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Are you a new frugal mom who's trying to stretch her family's budget, get dinner on the table, and stay sane in the chaos of modern family life?

The New Frugal Mom is a site dedicated to sharing practical ideas for frugal living to help you save both time and money.

January 7, 2009

Back to Basics: Couponing

I started my B2B {Back to Basics} series about building a realistic working budget for your household, with the first step, tracking your spending, discussed here.

But for those of you who are already have a good handle on your household budget and expenses, I want to also get a jump start on my the B2B series about couponing that I had planned for February.

I've been couponing - some months more diligently and more effectively than others - for the past year. In my best months, I've been able to triple my buying power, meaning that for every $1.00 I spent, I actually purchased $3.00 worth of goods. Even in the months when I slacked a bit, or when the deals or coupons weren't as stellar, I was able to double my buying power, getting $2.00 of goods for each $1.00 spent.

While that doesn't seem like much in those small dollar amounts, think about how much you currently spend each week on groceries, toiletries, household cleaners, and paper products. Maybe $100? Or $150? Or $200?

Shave 50% off those numbers and you've got $50 or $75 or $100. Or shave 66% off that number and you've got $33 or $50 or $66.

If you could find a way to get $200 dollars worth of groceries and household products for $100 dollars (or for a little more - or, if you're very, very good - for a little less), week after week, wouldn't you do it?

Think of what that extra money you saved on groceries and household goods could do for the rest of your household budget.

Maybe you, like me, are in the process of slaying the consumer debt dragon; that extra money could help you speed up the payoff process.

Maybe you're saving for a down payment on your new home in this new era of tighter mortgage loan requirements.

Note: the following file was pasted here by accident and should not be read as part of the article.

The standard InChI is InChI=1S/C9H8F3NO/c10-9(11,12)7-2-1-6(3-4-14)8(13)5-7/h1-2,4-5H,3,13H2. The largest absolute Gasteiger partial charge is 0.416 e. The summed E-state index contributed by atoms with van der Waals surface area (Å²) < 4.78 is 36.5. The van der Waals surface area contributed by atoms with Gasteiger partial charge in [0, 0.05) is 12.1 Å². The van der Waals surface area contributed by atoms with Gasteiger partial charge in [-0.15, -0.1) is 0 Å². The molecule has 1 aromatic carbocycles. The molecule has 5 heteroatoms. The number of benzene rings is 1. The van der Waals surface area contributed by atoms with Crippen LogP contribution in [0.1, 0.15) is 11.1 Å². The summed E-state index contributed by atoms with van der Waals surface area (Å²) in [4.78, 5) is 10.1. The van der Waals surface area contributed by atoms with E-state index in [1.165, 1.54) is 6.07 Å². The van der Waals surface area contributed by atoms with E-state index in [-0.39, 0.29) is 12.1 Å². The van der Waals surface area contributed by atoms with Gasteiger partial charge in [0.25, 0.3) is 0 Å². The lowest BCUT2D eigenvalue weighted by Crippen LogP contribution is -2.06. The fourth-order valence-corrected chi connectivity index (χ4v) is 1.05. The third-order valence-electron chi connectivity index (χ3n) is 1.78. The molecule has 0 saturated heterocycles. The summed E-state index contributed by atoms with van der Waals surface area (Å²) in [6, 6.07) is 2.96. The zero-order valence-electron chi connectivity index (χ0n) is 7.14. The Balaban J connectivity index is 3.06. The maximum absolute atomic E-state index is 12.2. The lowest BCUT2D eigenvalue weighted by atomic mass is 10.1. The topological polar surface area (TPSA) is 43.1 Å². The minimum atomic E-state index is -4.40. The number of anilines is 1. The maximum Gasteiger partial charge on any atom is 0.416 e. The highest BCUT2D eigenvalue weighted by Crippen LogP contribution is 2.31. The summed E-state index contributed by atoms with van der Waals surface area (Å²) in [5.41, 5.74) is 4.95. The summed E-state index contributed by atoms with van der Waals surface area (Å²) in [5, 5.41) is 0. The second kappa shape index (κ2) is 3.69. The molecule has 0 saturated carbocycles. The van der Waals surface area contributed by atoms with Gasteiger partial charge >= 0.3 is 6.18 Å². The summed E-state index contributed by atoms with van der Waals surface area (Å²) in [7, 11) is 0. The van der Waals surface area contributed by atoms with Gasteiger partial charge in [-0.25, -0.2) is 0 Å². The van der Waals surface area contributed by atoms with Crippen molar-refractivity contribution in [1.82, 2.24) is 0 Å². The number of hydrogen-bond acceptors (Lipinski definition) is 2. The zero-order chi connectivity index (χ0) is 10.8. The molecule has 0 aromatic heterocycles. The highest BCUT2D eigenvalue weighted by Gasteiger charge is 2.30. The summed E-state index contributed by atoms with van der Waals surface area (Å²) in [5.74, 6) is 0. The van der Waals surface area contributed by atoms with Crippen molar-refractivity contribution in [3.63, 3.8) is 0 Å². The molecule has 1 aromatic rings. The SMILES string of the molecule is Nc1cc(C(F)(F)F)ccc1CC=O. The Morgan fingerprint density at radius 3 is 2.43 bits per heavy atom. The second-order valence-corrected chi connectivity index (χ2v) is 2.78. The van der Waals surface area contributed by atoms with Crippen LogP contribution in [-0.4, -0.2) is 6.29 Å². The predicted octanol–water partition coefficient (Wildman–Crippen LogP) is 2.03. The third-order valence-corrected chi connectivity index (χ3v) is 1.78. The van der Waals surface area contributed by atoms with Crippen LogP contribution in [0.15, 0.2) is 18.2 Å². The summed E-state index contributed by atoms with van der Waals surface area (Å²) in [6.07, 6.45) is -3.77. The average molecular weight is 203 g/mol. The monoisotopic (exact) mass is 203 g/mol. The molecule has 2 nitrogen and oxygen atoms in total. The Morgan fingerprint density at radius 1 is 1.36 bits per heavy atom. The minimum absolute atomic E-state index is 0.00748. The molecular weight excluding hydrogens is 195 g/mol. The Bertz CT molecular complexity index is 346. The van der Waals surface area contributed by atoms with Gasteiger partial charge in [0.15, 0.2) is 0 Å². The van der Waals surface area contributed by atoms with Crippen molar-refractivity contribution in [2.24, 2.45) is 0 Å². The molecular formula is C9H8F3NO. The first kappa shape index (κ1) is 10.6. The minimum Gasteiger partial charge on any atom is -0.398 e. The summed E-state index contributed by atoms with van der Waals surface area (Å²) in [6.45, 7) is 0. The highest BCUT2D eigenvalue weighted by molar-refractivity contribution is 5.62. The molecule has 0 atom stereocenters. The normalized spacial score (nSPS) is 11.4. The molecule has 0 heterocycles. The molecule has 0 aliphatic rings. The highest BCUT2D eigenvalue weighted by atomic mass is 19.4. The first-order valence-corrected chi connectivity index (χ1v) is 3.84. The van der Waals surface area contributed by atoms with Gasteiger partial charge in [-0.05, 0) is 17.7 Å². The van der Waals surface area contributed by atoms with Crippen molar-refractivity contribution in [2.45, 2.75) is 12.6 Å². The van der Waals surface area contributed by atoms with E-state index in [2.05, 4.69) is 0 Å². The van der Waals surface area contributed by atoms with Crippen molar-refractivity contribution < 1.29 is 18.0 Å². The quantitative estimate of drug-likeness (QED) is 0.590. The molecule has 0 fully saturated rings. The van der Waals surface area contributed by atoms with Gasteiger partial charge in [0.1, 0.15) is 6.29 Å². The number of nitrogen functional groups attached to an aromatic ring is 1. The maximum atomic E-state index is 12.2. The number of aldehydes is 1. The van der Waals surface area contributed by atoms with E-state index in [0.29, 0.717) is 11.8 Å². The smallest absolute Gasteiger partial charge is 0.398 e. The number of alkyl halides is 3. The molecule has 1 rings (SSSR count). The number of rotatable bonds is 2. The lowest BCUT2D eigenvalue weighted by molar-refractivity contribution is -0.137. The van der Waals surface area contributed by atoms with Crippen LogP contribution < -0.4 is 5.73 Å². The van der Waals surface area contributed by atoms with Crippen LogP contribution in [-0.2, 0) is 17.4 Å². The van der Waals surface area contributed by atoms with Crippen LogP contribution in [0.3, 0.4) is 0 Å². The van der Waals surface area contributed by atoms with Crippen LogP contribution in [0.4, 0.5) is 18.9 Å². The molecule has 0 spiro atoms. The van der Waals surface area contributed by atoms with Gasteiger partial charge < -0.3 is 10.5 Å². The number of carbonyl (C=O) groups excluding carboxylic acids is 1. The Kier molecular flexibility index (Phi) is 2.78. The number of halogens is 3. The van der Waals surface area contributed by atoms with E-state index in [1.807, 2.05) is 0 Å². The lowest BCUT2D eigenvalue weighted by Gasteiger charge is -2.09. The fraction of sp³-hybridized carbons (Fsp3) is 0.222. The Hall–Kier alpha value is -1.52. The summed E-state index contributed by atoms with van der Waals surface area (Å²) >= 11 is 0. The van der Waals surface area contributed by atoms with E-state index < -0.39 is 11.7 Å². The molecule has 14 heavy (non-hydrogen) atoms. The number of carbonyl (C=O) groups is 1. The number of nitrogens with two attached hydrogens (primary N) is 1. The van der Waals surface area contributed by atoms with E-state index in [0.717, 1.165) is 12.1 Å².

Or maybe you're looking down the dual barrels of your retirement and your child's college tuition and realizing that you need to save more money to fund either one.

We all have different reasons and different priorities when it comes to improving our financial health, but the goal we all share is to save money. Using coupons to lower your spending on groceries and household products is a great way to keep those dollars in your pocket.

But it is a time-consuming process, particularly in the beginning when you need to give yourself time to gather a good supply of coupons and learn the ropes. Sometimes that time you spend reading blogs, trying to figure out scenarios, and clipping coupons seems too great to be worth the effort or just plain too confusing.

Don't give up, and don't think of that time as wasted.

Think of it as investment in your financial future.

On Friday, I'll post the first part of my next series, Back to Basics: Couponing.

I hope you'll join me and share both your questions if you're new to the process and share your expertise if you already wear your own Coupon Queen crown.

What's the best tip you have for new couponers? Or what's the number one question you have if you're new to couponing in general? Share both in a comment below and I'll highlight them in my series with credit to you. Thanks!


  1. Great tips. Also so glad to see you back up online Marianne with New Frugal Mom!!

  2. Thanks so much for stopping by and for the good words, Kyle! I hope you're having much success over at your site.

    Everyone: Kyle runs Rather-Be-Shopping, a great resource for online coupon codes. And he's a very nice guy, too! He'll search for an online q for you if you can't find what you need.


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